legislature as follows:
Wyoming legislature recognizes the inherently unfair and inequitable results
which occur in the strict application of the doctrine of governmental immunity
and is cognizant of the Wyoming Supreme Court decision of Oroz v. Board of County Commissioners,
575 P.2d 1155 (1978). It is further
recognized that the state and its political subdivisions as trustees of public
revenues are constituted to serve the inhabitants of the state of Wyoming and
furnish certain services not available through private parties and, in the case
of the state, state revenues may only be expended upon legislative
appropriation. This act is adopted
by the legislature to balance the respective equities between persons injured by
governmental actions and the taxpayers of the state of Wyoming whose revenues
are utilized by governmental entities on behalf of those
Stat. Ann. 1-39-102(a).
While this statement of legislative purpose does speak about protecting
taxpayers, as we concluded above, the assessments by irrigation districts are
funds of a public nature and those paying such assessments are similar to
taxpayers. The statute also
recognizes that some services are available only through the public sector, and
indicates that the provision of such services should be fostered. Moreover, in determining legislative
purpose, we may properly consider not only the language of the statute but also
general public knowledge about . . . prior law. Greenwalt, 39, 71 P.3d at
730-31. As an expression of that
prior law, we turn again to this statement made many years
irrigation district, reclaiming, as it does, desert lands in the state, and
accordingly conferring a benefit not alone upon the private individuals within
the district, but also upon the people of the state as a whole, is a public,
rather than a private corporation.
246 P. at 921. In light of the
public benefits conferred by irrigation districts, it is apparent that there is
a rational relationship to an appropriate legislative purpose served by
extending governmental immunity to irrigation districts. The Krennings have not carried their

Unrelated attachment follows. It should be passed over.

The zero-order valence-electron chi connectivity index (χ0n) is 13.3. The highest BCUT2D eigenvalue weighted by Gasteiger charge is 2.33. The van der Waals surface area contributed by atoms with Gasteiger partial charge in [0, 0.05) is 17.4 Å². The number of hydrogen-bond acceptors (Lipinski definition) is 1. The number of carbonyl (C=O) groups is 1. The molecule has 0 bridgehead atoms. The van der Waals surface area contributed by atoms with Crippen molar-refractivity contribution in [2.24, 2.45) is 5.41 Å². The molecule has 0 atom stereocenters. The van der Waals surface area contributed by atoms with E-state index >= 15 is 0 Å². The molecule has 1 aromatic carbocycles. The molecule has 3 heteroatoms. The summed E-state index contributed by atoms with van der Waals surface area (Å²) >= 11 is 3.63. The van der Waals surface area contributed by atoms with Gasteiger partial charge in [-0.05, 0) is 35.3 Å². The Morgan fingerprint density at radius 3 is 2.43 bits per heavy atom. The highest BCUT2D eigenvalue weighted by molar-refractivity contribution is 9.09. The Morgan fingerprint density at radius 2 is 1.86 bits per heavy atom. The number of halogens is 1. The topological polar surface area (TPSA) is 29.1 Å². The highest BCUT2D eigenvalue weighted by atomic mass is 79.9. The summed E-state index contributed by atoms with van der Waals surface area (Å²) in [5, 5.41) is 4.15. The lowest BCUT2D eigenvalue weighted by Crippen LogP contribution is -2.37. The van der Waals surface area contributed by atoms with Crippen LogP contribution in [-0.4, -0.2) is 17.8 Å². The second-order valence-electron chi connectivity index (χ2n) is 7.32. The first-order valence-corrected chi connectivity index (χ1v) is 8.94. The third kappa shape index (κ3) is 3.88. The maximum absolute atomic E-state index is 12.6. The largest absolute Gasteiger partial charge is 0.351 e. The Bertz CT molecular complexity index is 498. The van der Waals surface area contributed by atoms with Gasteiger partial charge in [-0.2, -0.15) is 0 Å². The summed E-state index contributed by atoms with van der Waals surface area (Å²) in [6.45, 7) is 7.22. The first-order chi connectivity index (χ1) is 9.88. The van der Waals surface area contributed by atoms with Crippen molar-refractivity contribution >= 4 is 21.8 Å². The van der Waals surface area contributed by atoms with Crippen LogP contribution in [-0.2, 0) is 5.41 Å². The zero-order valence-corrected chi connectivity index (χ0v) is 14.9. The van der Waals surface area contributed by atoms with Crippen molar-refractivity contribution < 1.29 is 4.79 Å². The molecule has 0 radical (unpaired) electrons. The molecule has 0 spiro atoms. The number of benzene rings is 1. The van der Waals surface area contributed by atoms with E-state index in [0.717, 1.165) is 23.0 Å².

burden of demonstrating that the WGCAs grant of immunity to irrigation
districts is unconstitutional clearly and exactly or beyond any reasonable
doubt. Cathcart, 7, 88 P.3d
at 1056. We affirm
the district courts grant of summary judgment in favor of the Heart Mountain
Irrigation District and Mr. Flowers.
Citationizer Summary of Documents Citing This Document
Citationizer: Table of Authority
|Wyoming Supreme Court Cases|
| ||2009 WY 99, 214 P.3d 222, ||CHRISTOPHER DUANE GREENE V. THE STATE OF WYOMING||Discussed|
| ||2009 WY 143, 221 P.3d 306, ||HORSE CREEK CONSERVATION DISTRICT, a Wyoming Irrigation District; and PHASE 23, LLC, a Wyoming Limited Liability Company V. STATE OF WYOMING, ex rel., the WYOMING ATTORNEY GENERAL||Discussed|
| ||2010 WY 12, 224 P.3d 21, ||LATASHA M. BOYER-GLADDEN V. DEPUTY SHERIFF BILL HILL, and DANNY GLICK, Sheriff of Laramie County Wyoming in his Official Capacity||Discussed at Length|
| ||2010 WY 34, 228 P.3d 40, ||EXCEL CONSTRUCTION, INC., a Wyoming corporation V. HKM ENGINEERING, INC., a Montana corporation||Discussed|
| ||2010 WY 52, 229 P.3d 962, ||LOUIS D. COSCO V. ROBERT O. LAMPERT, Director, Wyoming Department of Corrections; EDDIE WILSON, Warden, Wyoming State Penitentiary; WYOMING DEPARTMENT OF CORRECTIONS, Agency of Wyoming; and STATE OF WYOMING||Discussed|
| ||2010 WY 147, 242 P.3d 1015, ||IN RE PIYUSH PATEL: TRACY ZUBROD v. CWCCAPITAL ASSET MANAGEMENT, LLC||Discussed|
| ||2011 WY 120, 259 P.3d 1170, ||IN THE MATTER OF THE WORKER'S COMPENSATION CLAIM OF : JAMES W. BARLOW, AND EMPLOYEE OF GREY WOLF DRILLING, INC.: JAMES W, BARLOW v. STATE OF WYOMING, ex rel., WYOMING WORKERS' SAFETY AND COMPENSATION DIVISION||Discussed|
| ||2011 WY 125, 258 P.3d 720, ||PAUL BAESSLER, as personal respresentative for the ESTATE OF CAROL ANN MUNKBERG, Deceased; and KAREN R. SCHMID, as personal representative for the ESTATE OF JOHN ALLAN MUNKBERG, Deceased v. DOUG FREIER and DENNY FREIER, husband and wife< individually and d/b/a STOCKMAN'S BAR and the SMOKEHOUSE SALOON, Wyoming Partners in Fact||Discussed at Length|
|The Supreme Court of the State of New Mexico|
| ||1974 NMSC 26, 520 P.2d 269, 86 N.M. 113, ||Griffith v. New Mexico Public Service Commission||Cited|
|Wyoming Supreme Court Cases|
| ||1899 WY 21, 59 P. 159, 8 Wyo. 537, ||Big Goose and Beaver Ditch Company v. Morrow||Cited|
| ||1926 WY 37, 246 P. 918, 35 Wyo. 73, ||Sullivan v. Blakesley||Cited|